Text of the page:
Here are explanations of two differences:
(1) "REMEMBER" vs. "OBSERVE"
The commandment to REMEMBER means that one should remember Shabbat throughout the week. Buying something special for Shabbat can fulfill this commandment. Also, the Song of the Day, which is part of the morning service, also fulfills this commandment seeing that its introduction always mentions Shabbat. Even merely reciting the day of the week in Hebrew can fulfill this commandment since the name of the days in Hebrew are "First Day", "Second Day", "Third Day" ... as they count towards the Shabbat!
The mitzvah of REMEMBERING also includes the positive commandments of the day - to make Kiddush, have special meals. The word "OBSERVE" means to not transgress the prohibitions forbidden on the Sabbath - i.e., lighting a fire. (There are 39 Categories of Creative Acts which one refrains on Shabbat.)
(2) "THE ALMIGHTY CREATED" vs. "YOU WERE SLAVES IN EGYPT"
The Torah tells us in Exodus that we should keep Shabbat as a testimony to God's creation of the world. In Deuteronomy it says we should keep Shabbat because God took us out from Egypt.
If a person were to keep Shabbat only because God created the world, he would miss an important point - that God didn't merely create the world and step out of the picture. God has a personal relationship with every human being and constantly involves Himself with the world that He created.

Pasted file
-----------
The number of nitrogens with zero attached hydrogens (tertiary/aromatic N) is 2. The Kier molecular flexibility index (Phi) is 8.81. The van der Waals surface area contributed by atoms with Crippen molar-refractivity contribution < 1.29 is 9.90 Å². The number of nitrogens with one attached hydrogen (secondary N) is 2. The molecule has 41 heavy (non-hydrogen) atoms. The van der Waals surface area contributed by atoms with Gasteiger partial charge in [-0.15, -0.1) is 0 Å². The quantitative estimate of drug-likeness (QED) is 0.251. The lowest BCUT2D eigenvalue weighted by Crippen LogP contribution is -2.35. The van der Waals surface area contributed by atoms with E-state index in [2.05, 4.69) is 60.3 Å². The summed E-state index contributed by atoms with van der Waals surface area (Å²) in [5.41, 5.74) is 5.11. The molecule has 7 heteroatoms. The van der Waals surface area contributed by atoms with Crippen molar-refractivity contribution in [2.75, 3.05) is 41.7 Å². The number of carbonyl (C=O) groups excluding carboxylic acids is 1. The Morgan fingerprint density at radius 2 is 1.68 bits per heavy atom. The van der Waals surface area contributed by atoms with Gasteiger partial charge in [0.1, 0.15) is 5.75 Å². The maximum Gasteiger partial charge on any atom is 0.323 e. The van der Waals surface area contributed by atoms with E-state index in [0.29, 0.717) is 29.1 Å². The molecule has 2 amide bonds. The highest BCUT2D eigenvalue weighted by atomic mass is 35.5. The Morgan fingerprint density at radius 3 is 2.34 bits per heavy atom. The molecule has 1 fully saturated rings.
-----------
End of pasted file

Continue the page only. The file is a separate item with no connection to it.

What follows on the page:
Keeping Shabbat because God took us out of Egypt, is testimony that God is involved in our lives. That is because God stated, "I took you out of Egypt to be your God" (Numbers 15:41). In other words, "I TOOK YOU OUT OF EGYPT on condition that we should have a relationship. You will be My nation and I will BE YOUR GOD." God not only created the world, but has a living relationship with us.
If you are interested in learning more about Shabbat, read "Sabbath Day of Eternity," by Aryeh Kaplan (published by Moznaim.) If you are interested in the evidence that God dictated the Torah to Moses who faithfully transcribed it, read Permission to Receive by Lawrence Kelemen (you might as well order Permission to Believe by Kelemen, too. It gives the evidence for God's existence.) Available at your local Jewish bookstore, at judaicaenterprises.com or by calling toll-free to 877-758-3242.
For more on "The Ten Commandments" go to ShabbatShalomAudio.com!
Torah Portion of the Week
This week's portion includes further job instructions to the Levites, Moshe is instructed to purify the camp in preparation for the dedication of the Mishkan, the Portable Sanctuary.
Then four laws relating to the Cohanim are given: